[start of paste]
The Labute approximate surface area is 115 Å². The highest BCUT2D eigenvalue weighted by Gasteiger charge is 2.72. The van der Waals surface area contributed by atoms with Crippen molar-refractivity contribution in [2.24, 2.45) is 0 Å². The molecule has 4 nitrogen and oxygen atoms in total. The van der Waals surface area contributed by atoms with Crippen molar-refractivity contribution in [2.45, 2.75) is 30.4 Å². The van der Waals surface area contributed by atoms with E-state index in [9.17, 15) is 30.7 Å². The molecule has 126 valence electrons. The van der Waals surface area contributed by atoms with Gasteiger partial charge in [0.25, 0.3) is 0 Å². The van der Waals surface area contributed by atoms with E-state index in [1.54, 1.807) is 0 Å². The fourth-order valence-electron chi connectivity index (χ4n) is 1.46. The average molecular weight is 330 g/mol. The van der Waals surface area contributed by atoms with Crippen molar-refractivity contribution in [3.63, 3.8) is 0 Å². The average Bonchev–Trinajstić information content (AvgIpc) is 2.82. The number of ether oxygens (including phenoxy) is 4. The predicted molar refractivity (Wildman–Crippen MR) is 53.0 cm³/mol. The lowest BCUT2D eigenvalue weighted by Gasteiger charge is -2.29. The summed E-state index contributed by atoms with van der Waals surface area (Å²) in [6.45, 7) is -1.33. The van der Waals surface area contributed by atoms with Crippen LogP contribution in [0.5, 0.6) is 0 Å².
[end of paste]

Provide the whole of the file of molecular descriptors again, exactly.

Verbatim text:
The Labute approximate surface area is 115 Å². The highest BCUT2D eigenvalue weighted by Gasteiger charge is 2.72. The van der Waals surface area contributed by atoms with Crippen molar-refractivity contribution in [2.24, 2.45) is 0 Å². The molecule has 4 nitrogen and oxygen atoms in total. The van der Waals surface area contributed by atoms with Crippen molar-refractivity contribution in [2.45, 2.75) is 30.4 Å². The van der Waals surface area contributed by atoms with E-state index in [9.17, 15) is 30.7 Å². The molecule has 126 valence electrons. The van der Waals surface area contributed by atoms with Gasteiger partial charge in [0.25, 0.3) is 0 Å². The van der Waals surface area contributed by atoms with E-state index in [1.54, 1.807) is 0 Å². The fourth-order valence-electron chi connectivity index (χ4n) is 1.46. The average molecular weight is 330 g/mol. The van der Waals surface area contributed by atoms with Crippen molar-refractivity contribution in [3.63, 3.8) is 0 Å². The average Bonchev–Trinajstić information content (AvgIpc) is 2.82. The number of ether oxygens (including phenoxy) is 4. The predicted molar refractivity (Wildman–Crippen MR) is 53.0 cm³/mol. The lowest BCUT2D eigenvalue weighted by Gasteiger charge is -2.29. The summed E-state index contributed by atoms with van der Waals surface area (Å²) in [6.45, 7) is -1.33. The van der Waals surface area contributed by atoms with Crippen LogP contribution in [0.5, 0.6) is 0 Å².